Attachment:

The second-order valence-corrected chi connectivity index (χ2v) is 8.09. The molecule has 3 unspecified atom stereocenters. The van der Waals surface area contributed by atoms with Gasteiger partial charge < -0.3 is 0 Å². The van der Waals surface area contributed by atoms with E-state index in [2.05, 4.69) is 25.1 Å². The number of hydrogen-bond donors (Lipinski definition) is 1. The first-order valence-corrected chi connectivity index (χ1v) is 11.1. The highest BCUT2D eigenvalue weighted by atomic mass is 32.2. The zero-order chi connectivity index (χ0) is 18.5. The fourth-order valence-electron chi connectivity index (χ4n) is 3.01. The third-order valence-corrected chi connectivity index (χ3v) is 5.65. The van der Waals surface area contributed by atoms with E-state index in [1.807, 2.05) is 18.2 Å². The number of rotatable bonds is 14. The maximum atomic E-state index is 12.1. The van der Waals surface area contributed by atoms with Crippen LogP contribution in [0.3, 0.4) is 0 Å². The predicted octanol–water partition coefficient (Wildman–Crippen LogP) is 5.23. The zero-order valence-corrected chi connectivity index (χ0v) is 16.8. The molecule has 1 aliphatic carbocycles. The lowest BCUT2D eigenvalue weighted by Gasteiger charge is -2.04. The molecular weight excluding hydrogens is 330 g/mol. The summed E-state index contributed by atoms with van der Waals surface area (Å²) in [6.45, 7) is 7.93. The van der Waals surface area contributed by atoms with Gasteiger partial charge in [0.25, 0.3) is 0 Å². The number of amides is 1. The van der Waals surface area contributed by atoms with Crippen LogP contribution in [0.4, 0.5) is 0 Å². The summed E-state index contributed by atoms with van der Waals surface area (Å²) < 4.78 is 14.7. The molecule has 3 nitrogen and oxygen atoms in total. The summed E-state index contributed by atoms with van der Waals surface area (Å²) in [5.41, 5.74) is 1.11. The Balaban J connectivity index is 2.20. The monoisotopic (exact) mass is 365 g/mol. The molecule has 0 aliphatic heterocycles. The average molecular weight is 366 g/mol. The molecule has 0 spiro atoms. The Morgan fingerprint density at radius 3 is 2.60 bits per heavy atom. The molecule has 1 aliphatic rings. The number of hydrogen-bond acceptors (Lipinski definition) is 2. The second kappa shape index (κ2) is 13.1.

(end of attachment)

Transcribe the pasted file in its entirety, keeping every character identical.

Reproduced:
The second-order valence-corrected chi connectivity index (χ2v) is 8.09. The molecule has 3 unspecified atom stereocenters. The van der Waals surface area contributed by atoms with Gasteiger partial charge < -0.3 is 0 Å². The van der Waals surface area contributed by atoms with E-state index in [2.05, 4.69) is 25.1 Å². The number of hydrogen-bond donors (Lipinski definition) is 1. The first-order valence-corrected chi connectivity index (χ1v) is 11.1. The highest BCUT2D eigenvalue weighted by atomic mass is 32.2. The zero-order chi connectivity index (χ0) is 18.5. The fourth-order valence-electron chi connectivity index (χ4n) is 3.01. The third-order valence-corrected chi connectivity index (χ3v) is 5.65. The van der Waals surface area contributed by atoms with E-state index in [1.807, 2.05) is 18.2 Å². The number of rotatable bonds is 14. The maximum atomic E-state index is 12.1. The van der Waals surface area contributed by atoms with Crippen LogP contribution in [0.3, 0.4) is 0 Å². The predicted octanol–water partition coefficient (Wildman–Crippen LogP) is 5.23. The zero-order valence-corrected chi connectivity index (χ0v) is 16.8. The molecule has 1 aliphatic carbocycles. The lowest BCUT2D eigenvalue weighted by Gasteiger charge is -2.04. The molecular weight excluding hydrogens is 330 g/mol. The summed E-state index contributed by atoms with van der Waals surface area (Å²) in [6.45, 7) is 7.93. The van der Waals surface area contributed by atoms with Gasteiger partial charge in [0.25, 0.3) is 0 Å². The number of amides is 1. The van der Waals surface area contributed by atoms with Crippen LogP contribution in [0.4, 0.5) is 0 Å². The summed E-state index contributed by atoms with van der Waals surface area (Å²) < 4.78 is 14.7. The molecule has 3 nitrogen and oxygen atoms in total. The summed E-state index contributed by atoms with van der Waals surface area (Å²) in [5.41, 5.74) is 1.11. The Balaban J connectivity index is 2.20. The monoisotopic (exact) mass is 365 g/mol. The molecule has 0 aliphatic heterocycles. The average molecular weight is 366 g/mol. The molecule has 0 spiro atoms. The Morgan fingerprint density at radius 3 is 2.60 bits per heavy atom. The molecule has 1 aliphatic rings. The number of hydrogen-bond acceptors (Lipinski definition) is 2. The second kappa shape index (κ2) is 13.1.